- The CDC revised its guidance on social distancing in schools, saying most students can now sit 3 feet apart instead of 6 feet so long as they are wearing masks.
- The recommendation is for all K-12 students, regardless of whether community transmission is low, moderate or substantial.
- In communities where transmission is high, the CDC recommends that middle school and high school students remain at least 6 feet apart if schools aren't able to keep students and teachers in assigned groups.
The Centers for Disease Control and Prevention on Friday revised its guidance on social distancing in schools, saying most students can now sit 3 feet apart instead of 6 feet so long as they are wearing masks.
The recommendation is for all K-12 students, regardless of whether community transmission is low, moderate or substantial, the CDC said.
In communities where transmission is high, the CDC recommends that middle school and high school students remain at least 6 feet apart if schools aren't able to keep students and teachers in assigned groups. In elementary schools, where younger children have been shown to be at less risk of transmitting the virus than teens, kids can stay safe at 3 feet apart with masks, the agency said.
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The CDC said it continues to recommend at least 6 feet of distance between adults in schools and between adults and students. It also still recommends 6 feet of social distancing in common areas, when eating, during in-door activities, such as band practice and sports, and in settings outside of the classroom.
"CDC is committed to leading with science and updating our guidance as new evidence emerges," the agency's director, Dr. Rochelle Walensky, said in a statement. "Safe in-person instruction gives our kids access to critical social and mental health services that prepare them for the future, in addition to the education they need to succeed."
The updated guidance from federal health officials comes after a study published last week in the journal Clinical Infectious Diseases suggested public schools could safely reopen as long as kids were 3 feet apart and other mitigation measures, such as wearing masks, were enforced.
Some schools had complained that maintaining a 6 feet rule was not feasible. The World Health Organization and the American Academy of Pediatrics have both OK'd 3 feet social distancing.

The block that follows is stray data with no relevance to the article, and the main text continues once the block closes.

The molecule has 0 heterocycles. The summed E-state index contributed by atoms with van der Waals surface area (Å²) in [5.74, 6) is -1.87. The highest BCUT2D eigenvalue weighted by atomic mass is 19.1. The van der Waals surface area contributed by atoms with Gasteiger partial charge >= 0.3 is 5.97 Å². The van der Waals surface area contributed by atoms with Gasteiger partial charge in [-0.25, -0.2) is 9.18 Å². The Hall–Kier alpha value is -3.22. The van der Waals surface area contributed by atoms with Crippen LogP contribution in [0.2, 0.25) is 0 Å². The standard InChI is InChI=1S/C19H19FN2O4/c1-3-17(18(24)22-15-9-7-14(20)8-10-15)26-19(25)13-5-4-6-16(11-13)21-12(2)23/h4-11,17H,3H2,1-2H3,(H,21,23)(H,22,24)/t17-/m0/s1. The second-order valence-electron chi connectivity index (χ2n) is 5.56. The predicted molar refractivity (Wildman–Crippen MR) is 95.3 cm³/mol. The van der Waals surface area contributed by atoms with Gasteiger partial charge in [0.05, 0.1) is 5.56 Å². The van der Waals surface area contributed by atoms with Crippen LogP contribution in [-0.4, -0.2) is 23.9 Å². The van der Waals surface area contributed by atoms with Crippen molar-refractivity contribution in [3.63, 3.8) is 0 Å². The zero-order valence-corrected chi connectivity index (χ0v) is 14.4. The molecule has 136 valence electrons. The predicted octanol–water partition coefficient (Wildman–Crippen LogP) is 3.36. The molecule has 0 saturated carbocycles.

Walensky told lawmakers on Wednesday that the CDC was working on updated guidance for schools. The White House's chief medical advisor, Dr. Anthony Fauci, said Thursday that shortened social guidelines would "likely" happen. He was also asked Sunday about the study published in Clinical Infectious Diseases.
"What the CDC wants to do is they want to accumulate data and when the data shows that there is an ability to be 3 feet they will act accordingly," Fauci told CNN. "I can assure you within a reasonable amount of time, quite reasonable, they will be giving guidelines according to the data they have."
President Joe Biden has made safely reopening the nation's schools for in-person learning a focus of his first 100 days in office. Some parents have been forced to stay at home to watch their children instead of going to work.
New data from the CDC published Thursday suggests that virtual learning "might present more risks than in-person instruction related to child and parental mental and emotional health and some health-supporting behaviors."
The CDC surveyed 1,290 parents or legal guardians of school-age children up to age 12 between October and November. Overall, almost half — 46.6% — of all parents reported increased levels of stress, 16.5% said they were using more drugs or alcohol and 17.7% said they had trouble sleeping, among other deleterious effects from the pandemic. But those with kids in full-time or part-time virtual learning programs reported higher levels of suffering across the board than parents with kids in school, researchers found.
The administration has said it is pouring $10 billion from the recently passed stimulus package into Covid-19 testing for schools in an effort to hasten the return of in-person learning across the country. The money will be used in part to provide diagnostic tests to symptomatic teachers, staff and students, as well as those who don't have symptoms but might have been exposed to an infectious person.
The CDC came under scrutiny last month after Walensky said teachers do not need to get vaccinated against Covid-19 before schools can safely reopen. The White House walked back Walensky's comments, and Biden later urged states to states to prioritize vaccinating teachers and school staff.
"Let me be clear, we can reopen schools if the right steps are taken even before employees are vaccinated," Biden said March 2 at the White House. "But time and again, we've heard from educators and parents that have anxieties about it."
– CNBC's Will Feuer contributed to this report.